The controversial Indian Food Security Bill that aims to provide subsidized food to two-thirds of the population has been passed by the lower house.
Under the plan, which still needs to be approved by the upper house, 800 million poor people would receive 11 lbs of cheap grain every month.
Its backers argue it is a big step towards eradicating the widespread hunger and malnutrition plaguing India.
But critics say it is a profligate plan which will hurt India’s economy.
The ambitious legislation will cost 1.3 trillion rupees ($23.9 billion) a year.
The government launched the programme last week by executive decree, but requires parliamentary approval to make it permanent.
In a rare speech to parliament on Monday, Congress party President Sonia Gandhi urged lawmakers to clear her party’s flagship welfare scheme, which she said was part of an “empowerment revolution” worthy of unanimous support.
India’s Food Security Bill aims to provide subsidized food to two-thirds of the population
“Some people ask – do we have the resources for such a legislation? I would like to say, the question is not about resources; we will have to manage resources for this,” Sonia Gandhi said.
“The question is not if we can do this. We have to do this,” she told lawmakers in the lower house.
India accounts for a third of the world’s poor and supporters say such assistance will help reduce poverty and hunger.
But critics have dismissed the bill as a political gimmick ahead of next year’s general election.
“It’s not food security, but a vote securing bill,” opposition BJP MP Murli Manohar Joshi said in parliament before Sonia Gandhi spoke.
The bill proposes to provide a kilo of rice at three rupees, wheat at two rupees and millet at one rupee.
The measure will apply to 75% of Indians living in rural areas and 50% of the urban population.
The bill was an election promise made by the governing Congress party and its implementation is expected to help the party in general elections due next year.
But it has had a rocky journey through the legislative process. Last month, the cabinet passed the measure as an ordinance using special constitutional powers to enable President Pranab Mukherjee temporarily to sign it into law.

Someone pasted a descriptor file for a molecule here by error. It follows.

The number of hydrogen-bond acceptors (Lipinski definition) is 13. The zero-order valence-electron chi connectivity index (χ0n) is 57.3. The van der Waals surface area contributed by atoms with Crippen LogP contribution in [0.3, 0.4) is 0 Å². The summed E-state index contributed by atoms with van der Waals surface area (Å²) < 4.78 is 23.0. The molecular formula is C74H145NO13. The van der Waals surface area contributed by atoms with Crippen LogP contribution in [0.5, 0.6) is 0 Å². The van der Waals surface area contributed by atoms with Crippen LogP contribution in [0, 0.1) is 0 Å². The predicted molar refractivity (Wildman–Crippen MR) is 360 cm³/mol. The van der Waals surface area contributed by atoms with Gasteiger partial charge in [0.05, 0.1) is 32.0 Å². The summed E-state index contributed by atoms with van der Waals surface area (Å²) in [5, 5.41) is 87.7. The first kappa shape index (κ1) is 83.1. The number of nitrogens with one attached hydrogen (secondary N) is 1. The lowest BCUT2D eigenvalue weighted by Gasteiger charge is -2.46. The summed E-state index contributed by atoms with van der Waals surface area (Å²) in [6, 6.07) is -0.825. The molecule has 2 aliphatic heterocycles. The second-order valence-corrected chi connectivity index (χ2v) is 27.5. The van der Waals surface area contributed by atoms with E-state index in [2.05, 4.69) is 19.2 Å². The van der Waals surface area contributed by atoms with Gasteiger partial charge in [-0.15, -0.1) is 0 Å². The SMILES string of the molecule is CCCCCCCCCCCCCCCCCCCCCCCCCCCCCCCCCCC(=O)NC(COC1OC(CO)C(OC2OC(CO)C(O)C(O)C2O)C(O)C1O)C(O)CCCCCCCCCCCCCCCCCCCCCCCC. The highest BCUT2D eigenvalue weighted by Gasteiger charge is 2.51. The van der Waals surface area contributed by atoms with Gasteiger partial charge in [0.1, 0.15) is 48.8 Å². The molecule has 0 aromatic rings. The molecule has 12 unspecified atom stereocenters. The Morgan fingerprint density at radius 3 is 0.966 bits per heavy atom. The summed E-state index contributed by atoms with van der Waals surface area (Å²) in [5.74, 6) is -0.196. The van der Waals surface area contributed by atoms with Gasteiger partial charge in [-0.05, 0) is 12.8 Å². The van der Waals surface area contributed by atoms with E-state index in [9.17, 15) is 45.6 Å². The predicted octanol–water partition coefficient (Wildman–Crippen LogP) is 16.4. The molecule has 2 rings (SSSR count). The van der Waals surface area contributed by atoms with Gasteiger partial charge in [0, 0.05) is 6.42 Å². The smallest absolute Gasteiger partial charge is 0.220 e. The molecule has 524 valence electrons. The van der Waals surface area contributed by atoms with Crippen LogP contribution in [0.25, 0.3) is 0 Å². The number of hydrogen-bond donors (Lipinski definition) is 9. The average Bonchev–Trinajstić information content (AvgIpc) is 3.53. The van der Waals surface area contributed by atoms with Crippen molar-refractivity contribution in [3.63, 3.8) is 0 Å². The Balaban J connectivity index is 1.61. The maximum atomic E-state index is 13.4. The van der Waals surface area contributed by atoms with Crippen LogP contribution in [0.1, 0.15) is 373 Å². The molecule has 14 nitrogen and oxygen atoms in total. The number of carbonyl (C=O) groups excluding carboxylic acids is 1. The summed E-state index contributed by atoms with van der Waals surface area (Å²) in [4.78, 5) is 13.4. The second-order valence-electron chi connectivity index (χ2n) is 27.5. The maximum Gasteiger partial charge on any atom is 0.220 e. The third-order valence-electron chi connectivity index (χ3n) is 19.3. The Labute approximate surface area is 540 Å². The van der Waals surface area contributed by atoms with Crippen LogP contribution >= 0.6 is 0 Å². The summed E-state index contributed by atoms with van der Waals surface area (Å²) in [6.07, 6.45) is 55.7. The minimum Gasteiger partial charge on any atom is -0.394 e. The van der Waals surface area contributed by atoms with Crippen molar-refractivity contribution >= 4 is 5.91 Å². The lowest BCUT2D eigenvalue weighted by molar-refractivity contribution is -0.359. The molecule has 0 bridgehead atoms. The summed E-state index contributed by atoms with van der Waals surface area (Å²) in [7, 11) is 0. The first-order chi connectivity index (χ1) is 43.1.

But parliamentary approval is needed before 6 September – when the current session of parliament ends – for it to remain lawful.
Opposition parties criticized the government for passing the measure as an ordinance, after initially failing to win parliamentary support.
Despite impressive economic growth in recent years, India still struggles to feed its population and has more malnourished children than any other country in the world.
Angelina Jolie’s turn on the red carpet at the Oscars last week made headlines across the globe.
Almost a week on, picture of Angelina Jolie’s jutting right leg is still generating talk – but now for different reasons.
Dr. Drew appeared on The View yesterday where he said Angelina Jolie looks dangerously malnourished in the eye-catching image.
As the picture was flashed up on a screen behind him, Dr. Drew warned that women should not regard the actress as an ideal of beauty on account of her remarkably skinny figure.
“She’s malnourished,” Dr. Drew claimed, before reiterating: “I just see malnutrition.”
“We should not look at that as an ideal of beauty, even though she might be a beautiful woman.”
Dr. Drew’s comments came after he expressed the same verdict on her “dangerously” skinny frame during his own, self-titled show earlier this week.
As the picture was flashed up on a screen behind him, Dr. Drew warned that women should not regard the actress as an ideal of beauty on account of her remarkably skinny figure
Fox presenter Bill O’Reilly is another who has weighed in on the matter.
“Is it just me or is she looking mighty slim these days? Emaciated even? I was kind of taken aback. Look at the arms on her,” he said on The O’Reilly Factor the day after the Oscars.
Bill O’Reilly went on to say Angelina Jolie, in his opinion, was sending out the wrong message to her fans with her rail-thin physique.
“Something’s going on here,” Bill O’Reilly said.
“She is slight. Let’s hope it’s nothing unusual.”
In November 2011, Grazia magazine reported Angelina Jolie survives on as little as 600 calories a day, which is the equivalent of two bowls of cereal with milk.
“Angelina has been known to start her day with little more than a spoonful of coconut oil and a handful of cereal,” a source told the publication.
“The worrying thing is that she is so busy, she often forgets to eat.
“Sometimes she’ll skip lunch altogether or will just grab a few almonds and some gummy bears while she’s on the go, or will have a protein-based shake rather than anything more substantial.
“Then dinner could be something like a lean steak and a glass of red wine.”
Angelina Jolie’s fluctuating weight has been well documented, with her slim frame becoming painfully thin during difficult emotional times in her life.
She was forced to defend her waif-like frame in 2007, when her weight plummeted following the death of her mother Marcheline.
At the time, Angelina Jolie said: “I have always been lean, and this year I lost my mum and I’ve gone through a lot.
“Instead of people saying I look like a person dealing with something emotionally, they assume it’s because I want to fit into skinny jeans.”